Rise of the Canonical Stack in Machine Learning. How a Dominant New Software Stack Will Unlock the Next Generation of Cutting Edge AI Apps
With every generation of computing comes a dominant new software or hardware stack that sweeps away the competition and catapults a fledgling technology into the mainstream.
I call it the Canonical Stack (CS).
Think the WinTel dynasty in the 80s and 90s, with Microsoft on 95% of all PCs with “Intel inside.” Think LAMP and MEAN stack. Think Amazon’s S3 becoming a near universal API for storage. Think of Kubernetes and Docker for cloud orchestration.
The stack emerges from the noise of tens of thousands of other solutions, as organizations look to solve the same super challenging problems. In the beginning of any complex system, the problems are legion. Stalled progress on one blocked progress on dozens of others. But as people solve one problem completely, it unlocks the door to a massive number of new solutions.
In the early days of the Internet, engineers worked to solve thousands of novel problems all at the same time, with each solution building on the last. Once someone invents SSL, you can do encrypted transfers of information. Once you have the Netscape browser that can do SSL you can now start working on e-commerce. Each solution unlocks a new piece of the puzzle that lets people build more and more complex applications.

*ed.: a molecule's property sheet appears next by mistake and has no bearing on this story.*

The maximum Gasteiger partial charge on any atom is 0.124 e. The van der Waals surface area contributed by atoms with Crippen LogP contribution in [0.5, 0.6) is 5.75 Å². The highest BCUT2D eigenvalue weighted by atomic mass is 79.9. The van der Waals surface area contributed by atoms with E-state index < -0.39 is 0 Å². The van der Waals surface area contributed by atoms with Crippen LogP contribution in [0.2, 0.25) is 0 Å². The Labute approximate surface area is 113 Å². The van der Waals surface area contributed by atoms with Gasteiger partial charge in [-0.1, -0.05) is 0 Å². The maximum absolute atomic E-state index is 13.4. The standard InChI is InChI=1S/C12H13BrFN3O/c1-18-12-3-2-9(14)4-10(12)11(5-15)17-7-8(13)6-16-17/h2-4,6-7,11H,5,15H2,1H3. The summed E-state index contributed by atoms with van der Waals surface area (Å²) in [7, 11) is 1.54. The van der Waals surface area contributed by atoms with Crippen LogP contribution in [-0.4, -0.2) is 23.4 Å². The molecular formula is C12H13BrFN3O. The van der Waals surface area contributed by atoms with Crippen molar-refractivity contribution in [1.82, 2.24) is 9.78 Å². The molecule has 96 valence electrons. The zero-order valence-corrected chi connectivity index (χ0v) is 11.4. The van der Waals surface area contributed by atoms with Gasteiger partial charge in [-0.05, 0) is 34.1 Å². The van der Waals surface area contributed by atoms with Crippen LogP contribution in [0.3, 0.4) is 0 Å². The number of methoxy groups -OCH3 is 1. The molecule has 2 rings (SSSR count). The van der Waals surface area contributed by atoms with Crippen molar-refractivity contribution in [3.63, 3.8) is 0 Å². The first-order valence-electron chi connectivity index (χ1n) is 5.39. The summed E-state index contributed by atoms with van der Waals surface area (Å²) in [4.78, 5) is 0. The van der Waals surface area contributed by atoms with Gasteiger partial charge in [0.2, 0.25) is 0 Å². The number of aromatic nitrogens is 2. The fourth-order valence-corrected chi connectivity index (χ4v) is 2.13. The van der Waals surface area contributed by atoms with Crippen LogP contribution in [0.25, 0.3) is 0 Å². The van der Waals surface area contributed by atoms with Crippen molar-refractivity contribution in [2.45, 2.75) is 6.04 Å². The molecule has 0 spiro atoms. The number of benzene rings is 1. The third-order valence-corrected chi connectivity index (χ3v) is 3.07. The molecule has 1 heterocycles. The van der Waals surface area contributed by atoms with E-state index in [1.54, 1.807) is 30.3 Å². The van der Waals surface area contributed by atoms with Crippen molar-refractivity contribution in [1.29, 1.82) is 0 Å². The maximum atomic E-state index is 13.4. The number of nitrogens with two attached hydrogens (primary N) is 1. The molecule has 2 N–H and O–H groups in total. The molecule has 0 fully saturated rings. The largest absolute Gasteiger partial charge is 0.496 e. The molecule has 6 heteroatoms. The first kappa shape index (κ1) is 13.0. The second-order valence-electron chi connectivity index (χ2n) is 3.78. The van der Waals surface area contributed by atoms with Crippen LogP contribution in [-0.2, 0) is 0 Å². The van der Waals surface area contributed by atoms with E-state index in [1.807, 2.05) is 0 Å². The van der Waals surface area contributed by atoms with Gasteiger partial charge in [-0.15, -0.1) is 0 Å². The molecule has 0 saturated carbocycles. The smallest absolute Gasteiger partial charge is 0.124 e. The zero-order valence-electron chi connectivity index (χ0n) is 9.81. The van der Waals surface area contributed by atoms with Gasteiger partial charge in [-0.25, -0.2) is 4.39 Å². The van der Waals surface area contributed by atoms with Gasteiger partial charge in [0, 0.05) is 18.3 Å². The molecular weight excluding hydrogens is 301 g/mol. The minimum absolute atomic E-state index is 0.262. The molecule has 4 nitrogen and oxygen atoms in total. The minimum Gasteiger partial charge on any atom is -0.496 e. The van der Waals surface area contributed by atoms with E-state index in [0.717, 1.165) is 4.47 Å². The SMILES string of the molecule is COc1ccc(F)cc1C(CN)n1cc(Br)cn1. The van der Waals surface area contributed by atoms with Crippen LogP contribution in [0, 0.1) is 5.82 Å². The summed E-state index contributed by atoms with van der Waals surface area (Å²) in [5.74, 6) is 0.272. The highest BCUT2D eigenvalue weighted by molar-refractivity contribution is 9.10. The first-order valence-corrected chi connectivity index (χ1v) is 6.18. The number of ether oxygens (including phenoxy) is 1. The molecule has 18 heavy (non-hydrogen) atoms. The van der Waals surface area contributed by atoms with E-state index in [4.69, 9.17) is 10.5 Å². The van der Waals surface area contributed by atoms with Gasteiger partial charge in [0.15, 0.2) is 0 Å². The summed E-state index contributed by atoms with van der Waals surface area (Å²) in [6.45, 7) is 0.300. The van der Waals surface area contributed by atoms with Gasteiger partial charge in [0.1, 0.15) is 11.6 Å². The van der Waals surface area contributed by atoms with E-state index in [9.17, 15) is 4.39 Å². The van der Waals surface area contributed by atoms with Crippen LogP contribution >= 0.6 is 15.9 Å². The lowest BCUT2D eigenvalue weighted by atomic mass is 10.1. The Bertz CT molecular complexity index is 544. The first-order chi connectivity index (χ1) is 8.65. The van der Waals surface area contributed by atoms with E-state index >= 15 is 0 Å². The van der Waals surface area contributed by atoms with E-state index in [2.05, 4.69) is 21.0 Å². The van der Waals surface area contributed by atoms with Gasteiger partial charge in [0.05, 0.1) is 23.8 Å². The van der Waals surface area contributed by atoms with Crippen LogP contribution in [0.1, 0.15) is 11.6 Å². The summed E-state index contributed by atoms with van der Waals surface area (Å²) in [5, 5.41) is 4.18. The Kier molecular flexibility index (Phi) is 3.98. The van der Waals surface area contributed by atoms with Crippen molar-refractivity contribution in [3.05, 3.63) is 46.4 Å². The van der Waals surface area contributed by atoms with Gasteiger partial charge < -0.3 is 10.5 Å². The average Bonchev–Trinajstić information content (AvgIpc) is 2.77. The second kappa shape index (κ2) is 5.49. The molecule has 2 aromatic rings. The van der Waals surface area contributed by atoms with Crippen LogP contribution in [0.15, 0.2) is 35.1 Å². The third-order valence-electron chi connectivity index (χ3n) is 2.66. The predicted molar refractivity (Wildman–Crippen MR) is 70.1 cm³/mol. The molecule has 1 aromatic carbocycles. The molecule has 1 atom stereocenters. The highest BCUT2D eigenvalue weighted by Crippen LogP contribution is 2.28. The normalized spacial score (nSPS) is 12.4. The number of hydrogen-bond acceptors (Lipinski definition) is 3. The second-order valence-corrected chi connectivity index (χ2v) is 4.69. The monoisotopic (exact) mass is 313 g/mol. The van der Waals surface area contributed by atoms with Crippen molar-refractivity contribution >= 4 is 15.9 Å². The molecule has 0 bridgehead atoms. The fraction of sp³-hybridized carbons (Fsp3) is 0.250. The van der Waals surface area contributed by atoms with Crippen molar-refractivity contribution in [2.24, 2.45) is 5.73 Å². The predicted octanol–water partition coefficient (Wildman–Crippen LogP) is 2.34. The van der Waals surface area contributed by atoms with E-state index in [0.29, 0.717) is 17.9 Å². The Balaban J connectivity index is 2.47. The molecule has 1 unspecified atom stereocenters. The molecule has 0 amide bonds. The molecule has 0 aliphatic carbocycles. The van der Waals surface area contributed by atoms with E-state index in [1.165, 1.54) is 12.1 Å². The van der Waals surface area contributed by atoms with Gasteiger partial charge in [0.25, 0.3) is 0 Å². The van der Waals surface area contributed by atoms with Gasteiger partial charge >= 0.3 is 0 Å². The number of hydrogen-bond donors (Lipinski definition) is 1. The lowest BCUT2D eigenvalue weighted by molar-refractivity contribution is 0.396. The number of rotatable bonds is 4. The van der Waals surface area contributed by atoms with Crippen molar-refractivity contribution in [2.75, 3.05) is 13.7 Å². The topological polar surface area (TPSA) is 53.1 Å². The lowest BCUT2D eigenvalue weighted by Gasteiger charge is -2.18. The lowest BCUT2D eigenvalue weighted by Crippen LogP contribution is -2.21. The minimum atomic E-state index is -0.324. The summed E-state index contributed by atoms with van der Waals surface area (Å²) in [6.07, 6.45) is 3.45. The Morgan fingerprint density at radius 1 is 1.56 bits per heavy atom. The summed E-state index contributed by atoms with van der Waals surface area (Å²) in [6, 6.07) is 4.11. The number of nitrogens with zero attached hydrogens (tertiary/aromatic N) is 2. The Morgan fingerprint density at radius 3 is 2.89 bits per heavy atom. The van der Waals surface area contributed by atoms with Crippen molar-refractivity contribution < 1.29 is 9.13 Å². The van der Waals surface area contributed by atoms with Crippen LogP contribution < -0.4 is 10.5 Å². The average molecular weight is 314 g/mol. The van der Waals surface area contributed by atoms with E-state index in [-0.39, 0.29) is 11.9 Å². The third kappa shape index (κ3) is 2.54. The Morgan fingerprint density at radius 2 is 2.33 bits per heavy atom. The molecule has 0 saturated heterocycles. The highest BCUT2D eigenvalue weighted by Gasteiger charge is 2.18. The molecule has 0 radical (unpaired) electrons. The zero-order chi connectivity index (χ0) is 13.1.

As more and more pieces of the stack come together the “network effect” kicks in. Each node that comes online makes the network more and more valuable. Suddenly, when you’ve added enough people you hit a “tipping point” and adoption accelerates rapidly up an exponential S curve. Once it accelerates fast enough you hit critical mass and adoption becomes unstoppable.
When a CS forms it lets developers move “up the stack” to solve more interesting problems. Over the last few decades we’ve seen traditional software development reach dizzying new heights as better and better stacks emerged. It once took a small army of developers to write a database with an ugly interface that could serve a few thousand corporate users in the 1980s and 1990s.
It took only 35 engineers to reach 450 million users with WhatsApp.
That’s the network effect in full effect, where any team can leverage cutting edge IDEs, APIs, and libraries from dozens of other teams to deliver innovation at a breakneck pace.
We can track the formation of a CS with the famous Technology Adoption Curve.
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